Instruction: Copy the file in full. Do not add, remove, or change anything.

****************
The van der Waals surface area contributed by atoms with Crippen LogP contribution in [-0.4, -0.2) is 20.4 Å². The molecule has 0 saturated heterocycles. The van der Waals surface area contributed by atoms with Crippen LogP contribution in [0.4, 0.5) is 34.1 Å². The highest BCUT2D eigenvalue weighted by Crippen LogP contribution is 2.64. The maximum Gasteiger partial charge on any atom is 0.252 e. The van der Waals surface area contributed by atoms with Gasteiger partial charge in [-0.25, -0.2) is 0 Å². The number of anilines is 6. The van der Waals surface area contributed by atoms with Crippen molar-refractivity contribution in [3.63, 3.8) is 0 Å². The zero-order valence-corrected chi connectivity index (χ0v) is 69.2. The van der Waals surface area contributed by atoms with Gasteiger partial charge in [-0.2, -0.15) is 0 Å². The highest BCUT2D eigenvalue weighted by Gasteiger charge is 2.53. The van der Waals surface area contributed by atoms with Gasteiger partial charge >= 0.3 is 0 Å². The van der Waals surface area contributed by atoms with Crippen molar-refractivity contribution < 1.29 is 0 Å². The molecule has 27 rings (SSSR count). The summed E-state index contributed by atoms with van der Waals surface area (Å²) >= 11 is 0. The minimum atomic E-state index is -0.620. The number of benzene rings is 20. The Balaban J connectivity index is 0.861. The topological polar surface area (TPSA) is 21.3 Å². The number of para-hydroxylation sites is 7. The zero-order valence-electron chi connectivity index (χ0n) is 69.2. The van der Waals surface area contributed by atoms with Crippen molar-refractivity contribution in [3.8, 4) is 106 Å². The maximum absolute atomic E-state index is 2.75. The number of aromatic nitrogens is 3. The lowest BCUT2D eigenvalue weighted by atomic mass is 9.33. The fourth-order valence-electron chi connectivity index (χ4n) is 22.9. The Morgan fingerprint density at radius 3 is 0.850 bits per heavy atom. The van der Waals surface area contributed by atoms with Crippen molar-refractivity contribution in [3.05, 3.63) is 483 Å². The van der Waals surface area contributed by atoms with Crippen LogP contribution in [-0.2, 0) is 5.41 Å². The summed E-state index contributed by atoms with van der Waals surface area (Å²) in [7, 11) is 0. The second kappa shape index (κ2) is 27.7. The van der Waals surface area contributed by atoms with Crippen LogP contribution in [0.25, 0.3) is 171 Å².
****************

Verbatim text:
The van der Waals surface area contributed by atoms with Crippen LogP contribution in [-0.4, -0.2) is 20.4 Å². The molecule has 0 saturated heterocycles. The van der Waals surface area contributed by atoms with Crippen LogP contribution in [0.4, 0.5) is 34.1 Å². The highest BCUT2D eigenvalue weighted by Crippen LogP contribution is 2.64. The maximum Gasteiger partial charge on any atom is 0.252 e. The van der Waals surface area contributed by atoms with Gasteiger partial charge in [-0.25, -0.2) is 0 Å². The number of anilines is 6. The van der Waals surface area contributed by atoms with Crippen molar-refractivity contribution in [3.63, 3.8) is 0 Å². The zero-order valence-corrected chi connectivity index (χ0v) is 69.2. The van der Waals surface area contributed by atoms with Gasteiger partial charge in [-0.2, -0.15) is 0 Å². The highest BCUT2D eigenvalue weighted by Gasteiger charge is 2.53. The van der Waals surface area contributed by atoms with Gasteiger partial charge >= 0.3 is 0 Å². The van der Waals surface area contributed by atoms with Crippen molar-refractivity contribution < 1.29 is 0 Å². The molecule has 27 rings (SSSR count). The summed E-state index contributed by atoms with van der Waals surface area (Å²) >= 11 is 0. The minimum atomic E-state index is -0.620. The number of benzene rings is 20. The Balaban J connectivity index is 0.861. The topological polar surface area (TPSA) is 21.3 Å². The number of para-hydroxylation sites is 7. The zero-order valence-electron chi connectivity index (χ0n) is 69.2. The van der Waals surface area contributed by atoms with Crippen molar-refractivity contribution in [3.8, 4) is 106 Å². The maximum absolute atomic E-state index is 2.75. The number of aromatic nitrogens is 3. The lowest BCUT2D eigenvalue weighted by atomic mass is 9.33. The fourth-order valence-electron chi connectivity index (χ4n) is 22.9. The Morgan fingerprint density at radius 3 is 0.850 bits per heavy atom. The van der Waals surface area contributed by atoms with Crippen molar-refractivity contribution in [3.05, 3.63) is 483 Å². The van der Waals surface area contributed by atoms with Crippen LogP contribution in [-0.2, 0) is 5.41 Å². The summed E-state index contributed by atoms with van der Waals surface area (Å²) in [7, 11) is 0. The second kappa shape index (κ2) is 27.7. The van der Waals surface area contributed by atoms with Crippen LogP contribution in [0.25, 0.3) is 171 Å².